Families Denied Access to Secretive Trial of Iran’s Detained Conservationists
International Outcry Against Rampant Denials of Due Process
Detained conservationist Morad Tahbaz was summoned to two closed-door sessions February 24-25, 2019, in Tehran’s Revolutionary Court system, the Center for Human Rights in Iran (CHRI) has learned.
A knowledgeable source told CHRI that the families are unlawfully being denied access to the trial:
“The families are not even being let inside the courtroom. The only thing the lawyers are telling the families is that everything will turn out okay. The families and the defendants cannot speak freely because an [security] agent is always present during their meetings inside prison.”
Tahbaz, conservation scientist Niloufar Bayani, and two other conservationists are facing the charge of “corruption on earth,” which could carry the death penalty.
Tahbaz is one of nine conservationists who were arrested by agents of the Islamic Revolutionary Guard Corps’ (IRGC’s) Intelligence Organization in Tehran in January 2018 and held for months in solitary confinement until finally granted extremely restricted access to counsel shortly before their trial.
One of the conservationists, Iranian Canadian sociologist Kavous Seyed-Emami, died in Tehran’s Evin Prison in February 2018 less than two weeks after he had been detained.
Since the trial began with the reading of the indictment against the remaining eight, the detainees’ families have been denied access to information about their loved ones’ court sessions.
Denial of Due Process
Iran’s judiciary has strived to keep the trial secret but CHRI has learned that as of February 25, each of the eight conservationists will be tried separately at Branch 15 of the Revolutionary Court.
Some of the detainees have been blocked from hiring counsel of their choice and told to choose a lawyer from a list approved by the court.
The conservationists have also not been given sufficient time to consult with their lawyers or prepare their defense even though the prosecution has had 12 months to build cases against them.
Many of the accusations against the defendants—Bayani, Tahbaz, Houman Jowkar, Taher Ghadirian, Sepideh Kashani, Amir Hossein Khaleghi, Sam Rajabi and Abdolreza Kouhpayeh—are based on forced “confessions” extracted under extreme physical and psychological pressure, Bayani told the court last month.
When Bayani stood up on the second day of the reading of the indictment on January 30, 2019, and objected to its references to forced “confessions,” she was unlawfully barred from being present in court on the third and fourth day alongside her co-defendants.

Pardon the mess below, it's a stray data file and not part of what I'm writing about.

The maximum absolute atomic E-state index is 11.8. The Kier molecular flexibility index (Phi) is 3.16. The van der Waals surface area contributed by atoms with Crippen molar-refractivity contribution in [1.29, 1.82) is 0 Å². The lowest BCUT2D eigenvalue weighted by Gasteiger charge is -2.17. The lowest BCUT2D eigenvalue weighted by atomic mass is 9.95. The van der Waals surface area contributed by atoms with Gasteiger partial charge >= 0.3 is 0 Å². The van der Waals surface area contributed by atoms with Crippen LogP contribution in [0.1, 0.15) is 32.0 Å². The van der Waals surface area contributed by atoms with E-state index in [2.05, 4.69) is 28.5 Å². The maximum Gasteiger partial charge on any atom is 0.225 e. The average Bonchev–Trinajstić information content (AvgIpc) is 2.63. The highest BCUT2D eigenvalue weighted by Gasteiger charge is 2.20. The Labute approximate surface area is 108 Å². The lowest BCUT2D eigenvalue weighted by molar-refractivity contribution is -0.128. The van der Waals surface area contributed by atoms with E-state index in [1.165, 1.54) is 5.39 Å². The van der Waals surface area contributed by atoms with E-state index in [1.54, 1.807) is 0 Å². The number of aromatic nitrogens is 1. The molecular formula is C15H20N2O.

The indictment was read to the defendants, who were not given their own copies, during four court sessions on January 30, February 11, 12 and 13 at Branch 15 of the Revolutionary Court presided by Judge Abolqasem Salavati.
Salavati is notorious in Iran for issuing harsh sentences in politically sensitive cases. In interviews with CHRI, several human rights lawyers who have worked in Iran criticized Salavati for ignoring arguments by the defense in court and bowing to the demands of the prosecution, especially in cases in which the arresting authority was the IRGC’s Intelligence Organization.
Six of the eight defendants have been appointed lawyers approved by the court. Judge Salavati has allowed the other two to have their own lawyers.
Sam Rajabi’s lawyer, Mohammad Hossein Aghasi, was rejected by Judge Salavati and not allowed to be present during the reading of the indictment.
In a letter to Member of Parliament (MP) Mahmoud Sadeghi, Rajabi’s sister, Katayoun Rajabi, complained about the banning of her brother’s chosen lawyer from the courtroom and described it as a violation of Article 48 of the Criminal Procedures Regulations.
“Mr. Sadeghi, I urge you to support us as a parliamentary representative now that my brother is being tried behind closed doors and denied the lawyer of his own choice,” she wrote.
On February 25, the state-run Islamic Republic News Agency (IRNA) quoted an unnamed source claiming the defendants were granted access to their lawyers.
Reacting to complaints from a lawyer who had not been permitted by Judge Salavati to advise his client in court, IRNA’s source said: “During court proceedings is not the right time for lawyers and clients to meet and have a discussion.”